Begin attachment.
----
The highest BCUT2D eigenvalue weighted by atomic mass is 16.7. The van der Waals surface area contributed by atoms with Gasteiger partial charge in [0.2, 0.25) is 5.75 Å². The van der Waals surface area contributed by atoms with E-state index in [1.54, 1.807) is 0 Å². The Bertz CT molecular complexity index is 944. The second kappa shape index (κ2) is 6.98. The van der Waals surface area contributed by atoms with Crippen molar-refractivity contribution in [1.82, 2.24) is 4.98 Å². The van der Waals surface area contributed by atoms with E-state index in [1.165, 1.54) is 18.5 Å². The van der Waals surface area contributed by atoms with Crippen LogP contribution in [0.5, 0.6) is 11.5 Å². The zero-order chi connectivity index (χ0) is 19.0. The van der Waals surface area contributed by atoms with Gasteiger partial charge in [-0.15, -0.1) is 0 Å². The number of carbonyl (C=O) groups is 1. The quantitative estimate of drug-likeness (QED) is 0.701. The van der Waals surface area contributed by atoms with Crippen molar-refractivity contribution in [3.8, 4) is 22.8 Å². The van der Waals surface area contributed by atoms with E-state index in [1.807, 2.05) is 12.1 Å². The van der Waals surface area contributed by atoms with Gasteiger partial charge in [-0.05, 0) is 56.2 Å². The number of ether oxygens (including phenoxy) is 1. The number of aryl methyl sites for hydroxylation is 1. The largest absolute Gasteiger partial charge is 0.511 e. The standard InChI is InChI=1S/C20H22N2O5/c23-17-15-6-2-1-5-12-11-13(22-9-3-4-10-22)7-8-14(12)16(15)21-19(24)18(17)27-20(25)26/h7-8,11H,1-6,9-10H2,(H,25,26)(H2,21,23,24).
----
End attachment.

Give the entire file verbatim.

The highest BCUT2D eigenvalue weighted by atomic mass is 16.7. The van der Waals surface area contributed by atoms with Gasteiger partial charge in [0.2, 0.25) is 5.75 Å². The van der Waals surface area contributed by atoms with E-state index in [1.54, 1.807) is 0 Å². The Bertz CT molecular complexity index is 944. The second kappa shape index (κ2) is 6.98. The van der Waals surface area contributed by atoms with Crippen molar-refractivity contribution in [1.82, 2.24) is 4.98 Å². The van der Waals surface area contributed by atoms with E-state index in [1.165, 1.54) is 18.5 Å². The van der Waals surface area contributed by atoms with Crippen LogP contribution in [0.5, 0.6) is 11.5 Å². The zero-order chi connectivity index (χ0) is 19.0. The van der Waals surface area contributed by atoms with Gasteiger partial charge in [-0.15, -0.1) is 0 Å². The number of carbonyl (C=O) groups is 1. The quantitative estimate of drug-likeness (QED) is 0.701. The van der Waals surface area contributed by atoms with Crippen molar-refractivity contribution in [3.8, 4) is 22.8 Å². The van der Waals surface area contributed by atoms with E-state index in [1.807, 2.05) is 12.1 Å². The van der Waals surface area contributed by atoms with Gasteiger partial charge in [-0.05, 0) is 56.2 Å². The number of ether oxygens (including phenoxy) is 1. The number of aryl methyl sites for hydroxylation is 1. The largest absolute Gasteiger partial charge is 0.511 e. The standard InChI is InChI=1S/C20H22N2O5/c23-17-15-6-2-1-5-12-11-13(22-9-3-4-10-22)7-8-14(12)16(15)21-19(24)18(17)27-20(25)26/h7-8,11H,1-6,9-10H2,(H,25,26)(H2,21,23,24).